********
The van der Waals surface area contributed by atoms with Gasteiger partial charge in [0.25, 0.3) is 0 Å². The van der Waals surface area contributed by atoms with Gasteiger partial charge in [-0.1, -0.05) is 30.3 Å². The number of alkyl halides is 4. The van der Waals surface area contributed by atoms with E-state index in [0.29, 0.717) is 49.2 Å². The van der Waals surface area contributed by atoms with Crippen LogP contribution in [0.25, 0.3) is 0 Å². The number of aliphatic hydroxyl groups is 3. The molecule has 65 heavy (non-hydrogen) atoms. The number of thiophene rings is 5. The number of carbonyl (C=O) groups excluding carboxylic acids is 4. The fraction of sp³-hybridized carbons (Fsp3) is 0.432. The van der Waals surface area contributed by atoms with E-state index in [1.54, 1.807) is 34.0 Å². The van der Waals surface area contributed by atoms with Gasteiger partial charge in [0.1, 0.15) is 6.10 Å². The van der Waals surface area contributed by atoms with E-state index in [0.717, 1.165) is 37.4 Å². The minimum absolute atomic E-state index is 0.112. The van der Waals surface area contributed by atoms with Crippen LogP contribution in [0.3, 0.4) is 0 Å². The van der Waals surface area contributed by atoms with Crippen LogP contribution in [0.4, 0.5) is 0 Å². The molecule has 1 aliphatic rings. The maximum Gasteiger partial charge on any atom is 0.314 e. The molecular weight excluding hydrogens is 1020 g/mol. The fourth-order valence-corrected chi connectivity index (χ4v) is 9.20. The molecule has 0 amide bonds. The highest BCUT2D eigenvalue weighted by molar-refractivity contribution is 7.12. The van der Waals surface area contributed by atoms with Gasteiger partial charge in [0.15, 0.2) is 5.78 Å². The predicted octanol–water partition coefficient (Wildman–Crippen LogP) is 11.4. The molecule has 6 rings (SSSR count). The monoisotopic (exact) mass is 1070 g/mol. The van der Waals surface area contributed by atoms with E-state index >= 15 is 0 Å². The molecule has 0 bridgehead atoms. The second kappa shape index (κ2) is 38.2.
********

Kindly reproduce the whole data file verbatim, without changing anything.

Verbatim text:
The van der Waals surface area contributed by atoms with Gasteiger partial charge in [0.25, 0.3) is 0 Å². The van der Waals surface area contributed by atoms with Gasteiger partial charge in [-0.1, -0.05) is 30.3 Å². The number of alkyl halides is 4. The van der Waals surface area contributed by atoms with E-state index in [0.29, 0.717) is 49.2 Å². The van der Waals surface area contributed by atoms with Crippen LogP contribution in [0.25, 0.3) is 0 Å². The number of aliphatic hydroxyl groups is 3. The molecule has 65 heavy (non-hydrogen) atoms. The number of thiophene rings is 5. The number of carbonyl (C=O) groups excluding carboxylic acids is 4. The fraction of sp³-hybridized carbons (Fsp3) is 0.432. The van der Waals surface area contributed by atoms with E-state index in [1.54, 1.807) is 34.0 Å². The van der Waals surface area contributed by atoms with Gasteiger partial charge in [0.1, 0.15) is 6.10 Å². The van der Waals surface area contributed by atoms with E-state index in [0.717, 1.165) is 37.4 Å². The minimum absolute atomic E-state index is 0.112. The van der Waals surface area contributed by atoms with Crippen LogP contribution in [0.3, 0.4) is 0 Å². The van der Waals surface area contributed by atoms with Crippen LogP contribution in [0.4, 0.5) is 0 Å². The molecule has 1 aliphatic rings. The maximum Gasteiger partial charge on any atom is 0.314 e. The molecular weight excluding hydrogens is 1020 g/mol. The fourth-order valence-corrected chi connectivity index (χ4v) is 9.20. The molecule has 0 amide bonds. The highest BCUT2D eigenvalue weighted by molar-refractivity contribution is 7.12. The van der Waals surface area contributed by atoms with Gasteiger partial charge in [0.15, 0.2) is 5.78 Å². The predicted octanol–water partition coefficient (Wildman–Crippen LogP) is 11.4. The molecule has 6 rings (SSSR count). The monoisotopic (exact) mass is 1070 g/mol. The van der Waals surface area contributed by atoms with E-state index >= 15 is 0 Å². The molecule has 0 bridgehead atoms. The second kappa shape index (κ2) is 38.2.